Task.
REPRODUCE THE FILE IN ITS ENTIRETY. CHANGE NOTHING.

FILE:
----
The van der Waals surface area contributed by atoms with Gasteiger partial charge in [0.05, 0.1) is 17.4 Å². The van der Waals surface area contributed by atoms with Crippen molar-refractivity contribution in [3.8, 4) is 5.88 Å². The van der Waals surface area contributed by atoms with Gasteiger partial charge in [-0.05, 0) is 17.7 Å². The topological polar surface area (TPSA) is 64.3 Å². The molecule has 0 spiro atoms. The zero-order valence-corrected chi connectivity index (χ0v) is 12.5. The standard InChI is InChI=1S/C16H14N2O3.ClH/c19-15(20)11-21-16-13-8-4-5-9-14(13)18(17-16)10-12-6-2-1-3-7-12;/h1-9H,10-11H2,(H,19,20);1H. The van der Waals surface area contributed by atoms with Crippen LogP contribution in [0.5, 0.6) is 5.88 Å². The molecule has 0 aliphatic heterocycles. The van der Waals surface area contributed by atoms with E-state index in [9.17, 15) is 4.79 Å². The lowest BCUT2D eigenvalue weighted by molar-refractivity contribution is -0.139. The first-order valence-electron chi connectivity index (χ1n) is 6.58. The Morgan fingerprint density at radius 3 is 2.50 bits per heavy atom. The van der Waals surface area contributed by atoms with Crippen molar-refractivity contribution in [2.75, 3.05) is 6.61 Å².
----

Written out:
The van der Waals surface area contributed by atoms with Gasteiger partial charge in [0.05, 0.1) is 17.4 Å². The van der Waals surface area contributed by atoms with Crippen molar-refractivity contribution in [3.8, 4) is 5.88 Å². The van der Waals surface area contributed by atoms with Gasteiger partial charge in [-0.05, 0) is 17.7 Å². The topological polar surface area (TPSA) is 64.3 Å². The molecule has 0 spiro atoms. The zero-order valence-corrected chi connectivity index (χ0v) is 12.5. The standard InChI is InChI=1S/C16H14N2O3.ClH/c19-15(20)11-21-16-13-8-4-5-9-14(13)18(17-16)10-12-6-2-1-3-7-12;/h1-9H,10-11H2,(H,19,20);1H. The van der Waals surface area contributed by atoms with Crippen LogP contribution in [0.5, 0.6) is 5.88 Å². The molecule has 0 aliphatic heterocycles. The van der Waals surface area contributed by atoms with E-state index in [9.17, 15) is 4.79 Å². The lowest BCUT2D eigenvalue weighted by molar-refractivity contribution is -0.139. The first-order valence-electron chi connectivity index (χ1n) is 6.58. The Morgan fingerprint density at radius 3 is 2.50 bits per heavy atom. The van der Waals surface area contributed by atoms with Crippen molar-refractivity contribution in [2.75, 3.05) is 6.61 Å².